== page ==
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Arsenic Water Treatment

Arsenic is a semi-metal element in the periodic table. Arsenic is odorless and tasteless. It enters drinking water supplies from natural deposits in the earth or from agricultural and industrial practices, including copper smelting operations, mining, coal burning, use of certain pesticides and fertilizers, and industrial waste disposal. Arsenic compounds have been shown to produce acute and chronic toxic effects which include systemic irreversible damage. Arsenic has been linked to cancer of the bladder, lungs, skin, kidney, nasal passages, liver, and prostate. Non-cancer effects can include thickening and discoloration of the skin, stomach pain, nausea, vomiting, diarrhea, numbness in hands and feet, partial paralysis, and blindness.

There are two types of arsenic: Trivalent = III (3) and Pentavalent=V (5). Trivalent arsenic is generally more difficult to remove from drinking water than pentavalent arsenic. Trivalent arsenic can be converted to pentavalent arsenic in the presence of an effective oxidant such as free chlorine. In other words, if the supply water is chlorinated the trivalent arsenic is converted to pentavalent arsenic which is easier to remove. If the water supply is not chlorinated, the trivalent arsenic will remain as trivalent arsenic which is more difficult to remove.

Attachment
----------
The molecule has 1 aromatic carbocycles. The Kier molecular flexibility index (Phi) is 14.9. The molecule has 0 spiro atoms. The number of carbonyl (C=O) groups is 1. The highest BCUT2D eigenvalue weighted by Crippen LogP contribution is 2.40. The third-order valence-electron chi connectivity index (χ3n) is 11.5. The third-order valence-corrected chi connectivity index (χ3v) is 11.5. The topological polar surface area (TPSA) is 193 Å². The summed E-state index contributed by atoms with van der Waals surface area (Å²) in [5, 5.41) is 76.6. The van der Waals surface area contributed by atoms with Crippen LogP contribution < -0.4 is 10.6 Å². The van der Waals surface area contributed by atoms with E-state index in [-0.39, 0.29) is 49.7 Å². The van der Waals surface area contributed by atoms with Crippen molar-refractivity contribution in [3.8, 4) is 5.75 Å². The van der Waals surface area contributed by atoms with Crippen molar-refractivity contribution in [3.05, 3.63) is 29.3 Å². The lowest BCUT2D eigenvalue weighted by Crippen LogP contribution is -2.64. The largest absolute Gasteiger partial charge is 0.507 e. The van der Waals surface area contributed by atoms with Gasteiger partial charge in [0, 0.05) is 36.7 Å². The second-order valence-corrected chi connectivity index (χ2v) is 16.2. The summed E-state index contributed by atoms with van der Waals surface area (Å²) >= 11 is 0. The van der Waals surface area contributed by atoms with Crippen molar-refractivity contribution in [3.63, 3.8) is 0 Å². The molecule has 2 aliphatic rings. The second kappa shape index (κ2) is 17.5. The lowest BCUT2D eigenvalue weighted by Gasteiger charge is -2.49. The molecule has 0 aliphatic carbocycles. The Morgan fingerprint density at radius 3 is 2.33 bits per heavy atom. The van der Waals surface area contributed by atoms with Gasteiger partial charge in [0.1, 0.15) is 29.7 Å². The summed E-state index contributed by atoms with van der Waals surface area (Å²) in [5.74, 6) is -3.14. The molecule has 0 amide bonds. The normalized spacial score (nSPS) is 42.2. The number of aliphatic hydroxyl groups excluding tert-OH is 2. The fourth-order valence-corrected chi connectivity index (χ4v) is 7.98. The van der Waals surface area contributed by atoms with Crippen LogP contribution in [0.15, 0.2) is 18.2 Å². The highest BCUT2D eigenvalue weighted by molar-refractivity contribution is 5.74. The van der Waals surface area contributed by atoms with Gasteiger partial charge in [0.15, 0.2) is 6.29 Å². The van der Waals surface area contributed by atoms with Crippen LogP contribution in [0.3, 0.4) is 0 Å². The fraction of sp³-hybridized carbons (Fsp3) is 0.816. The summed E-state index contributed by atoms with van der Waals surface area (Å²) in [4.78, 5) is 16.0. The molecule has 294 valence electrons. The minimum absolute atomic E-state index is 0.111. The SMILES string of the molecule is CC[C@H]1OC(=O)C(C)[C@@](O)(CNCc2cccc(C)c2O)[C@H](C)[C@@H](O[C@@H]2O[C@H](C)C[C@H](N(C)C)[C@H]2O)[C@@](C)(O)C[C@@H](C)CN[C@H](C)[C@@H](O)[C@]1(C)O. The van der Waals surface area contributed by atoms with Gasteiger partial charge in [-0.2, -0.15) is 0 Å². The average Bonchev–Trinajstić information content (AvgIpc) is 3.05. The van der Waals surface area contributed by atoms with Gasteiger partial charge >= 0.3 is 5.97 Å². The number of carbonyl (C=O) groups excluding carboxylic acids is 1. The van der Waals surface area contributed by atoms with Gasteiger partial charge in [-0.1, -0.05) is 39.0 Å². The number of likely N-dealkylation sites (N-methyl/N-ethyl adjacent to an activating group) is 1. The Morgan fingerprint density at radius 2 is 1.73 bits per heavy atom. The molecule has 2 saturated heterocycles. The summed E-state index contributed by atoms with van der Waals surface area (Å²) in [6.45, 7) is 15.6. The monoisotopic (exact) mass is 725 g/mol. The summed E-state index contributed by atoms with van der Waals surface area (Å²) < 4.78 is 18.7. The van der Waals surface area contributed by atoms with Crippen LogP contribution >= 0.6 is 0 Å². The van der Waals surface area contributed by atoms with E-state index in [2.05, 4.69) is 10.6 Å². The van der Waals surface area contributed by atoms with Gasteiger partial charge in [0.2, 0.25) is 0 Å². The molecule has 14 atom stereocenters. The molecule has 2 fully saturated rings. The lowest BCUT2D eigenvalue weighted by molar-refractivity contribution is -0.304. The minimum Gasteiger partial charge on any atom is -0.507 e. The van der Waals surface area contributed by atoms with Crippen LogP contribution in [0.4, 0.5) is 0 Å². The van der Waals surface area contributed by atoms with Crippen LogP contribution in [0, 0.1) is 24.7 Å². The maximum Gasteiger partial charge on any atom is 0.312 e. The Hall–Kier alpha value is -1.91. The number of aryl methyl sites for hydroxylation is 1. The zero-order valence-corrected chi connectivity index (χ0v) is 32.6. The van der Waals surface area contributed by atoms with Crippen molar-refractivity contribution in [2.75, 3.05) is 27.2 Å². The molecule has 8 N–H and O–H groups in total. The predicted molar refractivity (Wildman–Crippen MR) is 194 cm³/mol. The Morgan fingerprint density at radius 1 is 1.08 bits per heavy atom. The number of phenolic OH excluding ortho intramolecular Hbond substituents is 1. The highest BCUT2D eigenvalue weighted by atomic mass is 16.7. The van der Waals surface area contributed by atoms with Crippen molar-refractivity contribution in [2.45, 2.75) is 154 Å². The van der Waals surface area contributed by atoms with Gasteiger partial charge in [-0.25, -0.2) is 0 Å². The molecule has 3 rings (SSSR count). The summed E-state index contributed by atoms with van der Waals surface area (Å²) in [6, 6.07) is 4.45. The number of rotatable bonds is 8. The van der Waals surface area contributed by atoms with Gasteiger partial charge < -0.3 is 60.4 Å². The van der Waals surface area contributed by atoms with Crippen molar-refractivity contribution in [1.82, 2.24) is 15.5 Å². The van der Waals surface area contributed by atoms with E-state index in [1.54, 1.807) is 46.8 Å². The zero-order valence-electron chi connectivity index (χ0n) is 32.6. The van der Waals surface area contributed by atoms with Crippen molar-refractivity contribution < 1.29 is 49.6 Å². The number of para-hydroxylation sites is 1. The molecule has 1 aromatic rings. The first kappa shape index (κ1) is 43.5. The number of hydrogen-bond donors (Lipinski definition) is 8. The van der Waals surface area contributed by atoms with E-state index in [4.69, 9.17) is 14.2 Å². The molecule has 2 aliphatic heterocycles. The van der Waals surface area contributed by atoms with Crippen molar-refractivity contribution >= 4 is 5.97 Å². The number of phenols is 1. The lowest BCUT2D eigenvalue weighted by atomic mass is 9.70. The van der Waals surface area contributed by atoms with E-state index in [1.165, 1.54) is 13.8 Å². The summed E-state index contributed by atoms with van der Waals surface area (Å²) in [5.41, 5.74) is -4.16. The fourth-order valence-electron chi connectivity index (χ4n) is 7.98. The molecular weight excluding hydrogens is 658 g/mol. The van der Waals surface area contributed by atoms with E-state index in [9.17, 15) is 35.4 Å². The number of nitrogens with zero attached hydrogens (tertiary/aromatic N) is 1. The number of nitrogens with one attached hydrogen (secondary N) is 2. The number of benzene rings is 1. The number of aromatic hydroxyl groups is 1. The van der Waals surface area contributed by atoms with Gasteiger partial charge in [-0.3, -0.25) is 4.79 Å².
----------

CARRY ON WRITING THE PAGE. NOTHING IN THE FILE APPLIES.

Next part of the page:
The EPA has classified Arsenic as a known human carcinogen. The EPA has set the arsenic standard for drinking water at .010 parts per million (10 parts per billion) to protect consumers served by public water systems from the effects of long-term, chronic exposure to arsenic.

Reverse osmosis can treat water containing up to 0.160 mg/L of arsenic. Reverse Osmosis has approximately a 90% removal rate.